Plagiarism haunts writers at the highest levels: ask Fareed Zakaria or Jonah Lehrer. (Lehrer’s crime, however, doesn’t involve lifting another’s ideas.) There’s a real concern, especially in journalism and academia, that ideas and language – the lifeblood of both disciplines – might be misattributed. As a writer myself, I understand the desire to have one’s work protected from inappropriate distribution or outright theft.
On the other hand, the heart of free discourse is the ability to respond to one another’s ideas. We need to be able to engage with the thoughts of those who came before us, and there are certain forms of expression – satire, parody, and commentary come to mind – that absolutely require some forms of access to the original text. Fair use doctrine allows for some limited excerpting and appropriation (see Jimmy Fallon’s hilarious remix of the Reading Rainbow theme) but often there is some question as to just what is allowable.
This Virginia Postrel article at Bloomberg raises some of the salient points. One example she gives is of Robert Frost’s “Stopping by Woods on a Snowy Evening,” which has been copyrighted for, as of this writing, eighty-nine years. As much as that level of success appeals to me as a writer, the fact is that the only thing standing between a first-grade class recital of that poem and a lengthy lawsuit is Frost’s heirs’ unwillingness to drag a bunch of eight-year-olds into court.
Typically, if a writer can’t leverage the publication of a poem or story into monetary success within the standard renewable copyright period, she or he never will. This level of copyright renewal is not, then, in place for the benefit of the artists themselves – it is for publishers, distributors, and other media companies who prefer exclusive contracts to the far less lucrative reprints of public-domain works. In this way, copyright is not dissimilar to the patent laws applicable to pharmaceutical drugs, which are only exclusive for a short term before transferring to open medical use.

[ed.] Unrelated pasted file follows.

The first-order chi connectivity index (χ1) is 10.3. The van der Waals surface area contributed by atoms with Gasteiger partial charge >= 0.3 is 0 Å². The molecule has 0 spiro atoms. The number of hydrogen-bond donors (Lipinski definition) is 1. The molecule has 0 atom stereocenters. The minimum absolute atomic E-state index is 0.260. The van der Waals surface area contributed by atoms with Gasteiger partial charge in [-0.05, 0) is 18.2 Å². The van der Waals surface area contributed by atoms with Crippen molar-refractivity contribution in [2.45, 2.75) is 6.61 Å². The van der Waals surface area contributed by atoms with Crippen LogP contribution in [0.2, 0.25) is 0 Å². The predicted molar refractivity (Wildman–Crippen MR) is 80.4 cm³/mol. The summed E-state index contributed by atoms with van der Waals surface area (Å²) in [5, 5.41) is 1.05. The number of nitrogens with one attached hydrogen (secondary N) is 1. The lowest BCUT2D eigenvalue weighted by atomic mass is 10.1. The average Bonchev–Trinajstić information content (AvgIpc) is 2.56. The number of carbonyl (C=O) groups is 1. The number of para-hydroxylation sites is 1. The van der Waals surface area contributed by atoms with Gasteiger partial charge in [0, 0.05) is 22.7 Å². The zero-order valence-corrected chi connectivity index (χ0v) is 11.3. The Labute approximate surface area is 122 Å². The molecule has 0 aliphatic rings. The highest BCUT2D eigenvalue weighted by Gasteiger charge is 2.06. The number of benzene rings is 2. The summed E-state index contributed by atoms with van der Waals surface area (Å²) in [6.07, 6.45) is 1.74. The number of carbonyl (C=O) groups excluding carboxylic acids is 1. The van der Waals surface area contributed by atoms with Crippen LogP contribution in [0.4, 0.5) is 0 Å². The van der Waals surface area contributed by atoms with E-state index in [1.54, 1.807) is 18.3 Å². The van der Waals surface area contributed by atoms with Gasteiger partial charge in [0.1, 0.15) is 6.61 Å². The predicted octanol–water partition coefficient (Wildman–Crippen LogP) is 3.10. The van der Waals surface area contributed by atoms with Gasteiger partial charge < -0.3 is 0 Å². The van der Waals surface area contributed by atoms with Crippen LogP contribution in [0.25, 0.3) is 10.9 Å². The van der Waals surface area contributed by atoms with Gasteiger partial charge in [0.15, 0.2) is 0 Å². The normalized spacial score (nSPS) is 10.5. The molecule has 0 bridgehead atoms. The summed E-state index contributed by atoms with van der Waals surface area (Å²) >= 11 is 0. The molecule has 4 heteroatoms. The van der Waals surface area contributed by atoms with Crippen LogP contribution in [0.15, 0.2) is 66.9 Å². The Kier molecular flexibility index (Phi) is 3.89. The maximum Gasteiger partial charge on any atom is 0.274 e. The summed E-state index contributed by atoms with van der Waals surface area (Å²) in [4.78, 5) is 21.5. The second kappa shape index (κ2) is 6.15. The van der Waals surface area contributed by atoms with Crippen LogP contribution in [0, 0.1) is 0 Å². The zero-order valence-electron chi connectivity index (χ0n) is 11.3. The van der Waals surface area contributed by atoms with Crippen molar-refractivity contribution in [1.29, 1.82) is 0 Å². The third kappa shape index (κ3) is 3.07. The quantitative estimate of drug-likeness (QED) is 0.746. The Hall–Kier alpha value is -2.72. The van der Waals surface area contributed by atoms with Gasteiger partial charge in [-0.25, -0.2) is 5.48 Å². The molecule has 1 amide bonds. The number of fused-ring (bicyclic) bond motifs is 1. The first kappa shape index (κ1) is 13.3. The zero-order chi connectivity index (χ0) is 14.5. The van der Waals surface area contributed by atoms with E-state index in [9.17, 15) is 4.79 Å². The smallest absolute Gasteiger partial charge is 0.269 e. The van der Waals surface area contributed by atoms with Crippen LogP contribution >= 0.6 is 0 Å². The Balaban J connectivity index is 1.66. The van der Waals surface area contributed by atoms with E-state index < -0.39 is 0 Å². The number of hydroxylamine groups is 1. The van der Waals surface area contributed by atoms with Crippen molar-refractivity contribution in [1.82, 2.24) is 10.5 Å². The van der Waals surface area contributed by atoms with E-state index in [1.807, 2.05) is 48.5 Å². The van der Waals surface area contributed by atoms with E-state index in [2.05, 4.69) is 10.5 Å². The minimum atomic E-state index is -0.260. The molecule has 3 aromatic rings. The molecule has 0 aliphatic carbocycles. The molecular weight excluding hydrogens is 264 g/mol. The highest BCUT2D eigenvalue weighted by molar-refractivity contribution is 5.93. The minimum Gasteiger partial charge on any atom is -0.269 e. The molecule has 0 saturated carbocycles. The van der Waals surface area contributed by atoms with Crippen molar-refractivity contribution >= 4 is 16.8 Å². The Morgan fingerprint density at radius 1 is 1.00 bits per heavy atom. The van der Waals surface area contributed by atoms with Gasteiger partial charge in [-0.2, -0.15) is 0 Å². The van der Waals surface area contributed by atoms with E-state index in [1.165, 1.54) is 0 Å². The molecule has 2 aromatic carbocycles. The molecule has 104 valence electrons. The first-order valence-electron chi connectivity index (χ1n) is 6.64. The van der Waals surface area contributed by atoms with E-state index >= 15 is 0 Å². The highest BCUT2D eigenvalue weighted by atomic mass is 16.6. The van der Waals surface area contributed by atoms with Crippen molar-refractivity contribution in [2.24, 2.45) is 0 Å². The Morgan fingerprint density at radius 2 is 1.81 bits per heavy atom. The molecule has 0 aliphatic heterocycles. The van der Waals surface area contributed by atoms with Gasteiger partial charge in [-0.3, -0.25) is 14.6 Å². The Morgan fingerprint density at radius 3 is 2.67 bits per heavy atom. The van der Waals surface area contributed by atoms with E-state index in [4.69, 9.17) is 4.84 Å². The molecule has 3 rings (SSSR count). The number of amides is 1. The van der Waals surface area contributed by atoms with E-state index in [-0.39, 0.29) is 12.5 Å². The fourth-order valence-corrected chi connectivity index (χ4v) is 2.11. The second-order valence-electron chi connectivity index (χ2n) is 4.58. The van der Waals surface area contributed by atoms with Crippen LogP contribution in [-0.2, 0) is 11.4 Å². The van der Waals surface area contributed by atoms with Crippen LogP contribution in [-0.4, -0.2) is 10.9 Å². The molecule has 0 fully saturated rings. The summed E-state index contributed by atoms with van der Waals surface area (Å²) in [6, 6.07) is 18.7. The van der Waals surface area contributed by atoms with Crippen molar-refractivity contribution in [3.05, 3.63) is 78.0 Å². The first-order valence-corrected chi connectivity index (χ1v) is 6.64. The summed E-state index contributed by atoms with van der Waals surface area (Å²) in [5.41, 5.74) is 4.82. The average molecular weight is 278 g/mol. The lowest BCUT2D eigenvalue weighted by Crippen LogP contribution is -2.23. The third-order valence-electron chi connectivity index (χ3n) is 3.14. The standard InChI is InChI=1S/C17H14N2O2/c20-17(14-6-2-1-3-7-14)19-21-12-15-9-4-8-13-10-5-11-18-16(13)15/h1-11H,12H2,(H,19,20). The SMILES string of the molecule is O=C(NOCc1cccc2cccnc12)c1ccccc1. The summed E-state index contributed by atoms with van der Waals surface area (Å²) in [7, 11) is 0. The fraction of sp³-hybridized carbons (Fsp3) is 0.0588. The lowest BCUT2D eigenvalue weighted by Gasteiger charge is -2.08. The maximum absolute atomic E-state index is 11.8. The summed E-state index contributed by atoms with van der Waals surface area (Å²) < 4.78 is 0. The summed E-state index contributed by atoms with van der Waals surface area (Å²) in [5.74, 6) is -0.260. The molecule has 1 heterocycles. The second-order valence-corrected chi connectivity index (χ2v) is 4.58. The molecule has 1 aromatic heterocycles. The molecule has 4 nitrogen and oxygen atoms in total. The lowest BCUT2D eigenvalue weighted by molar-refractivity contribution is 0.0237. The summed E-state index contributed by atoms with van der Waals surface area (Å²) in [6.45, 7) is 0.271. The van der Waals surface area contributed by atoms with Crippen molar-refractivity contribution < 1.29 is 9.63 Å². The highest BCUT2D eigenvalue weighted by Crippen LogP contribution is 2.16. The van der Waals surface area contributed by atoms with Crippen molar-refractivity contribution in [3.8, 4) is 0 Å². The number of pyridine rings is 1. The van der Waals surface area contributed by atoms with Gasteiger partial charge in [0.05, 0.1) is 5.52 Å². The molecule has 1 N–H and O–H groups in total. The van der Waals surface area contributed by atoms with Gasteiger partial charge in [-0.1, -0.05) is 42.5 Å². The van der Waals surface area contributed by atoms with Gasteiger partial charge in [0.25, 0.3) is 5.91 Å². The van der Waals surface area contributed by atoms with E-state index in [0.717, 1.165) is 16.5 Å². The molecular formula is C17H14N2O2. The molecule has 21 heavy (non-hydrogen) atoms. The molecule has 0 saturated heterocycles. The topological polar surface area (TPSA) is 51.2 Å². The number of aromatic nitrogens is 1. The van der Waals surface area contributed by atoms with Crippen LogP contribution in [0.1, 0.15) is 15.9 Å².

I don’t think that media companies or pharmaceutical companies don’t deserve the right to make money from their contributions to society. But I do worry that a disconnect between incentives for creators to create and incentives for companies to keep a stable of lawyers on retainer for copyright/patent extensions really will push the laws further away from their intent. I also worry that a growing divide between creators and copyright extensions will misallocate rewards for those creations.
Let me be clear: creators will probably create regardless of the immediate rewards. I don’t write for the accolades, and I certainly don’t do it for the monetary incentives. But I do think that the people who build deserve a lion’s share of any rewards for what they’ve built – scientific, artistic, or otherwise.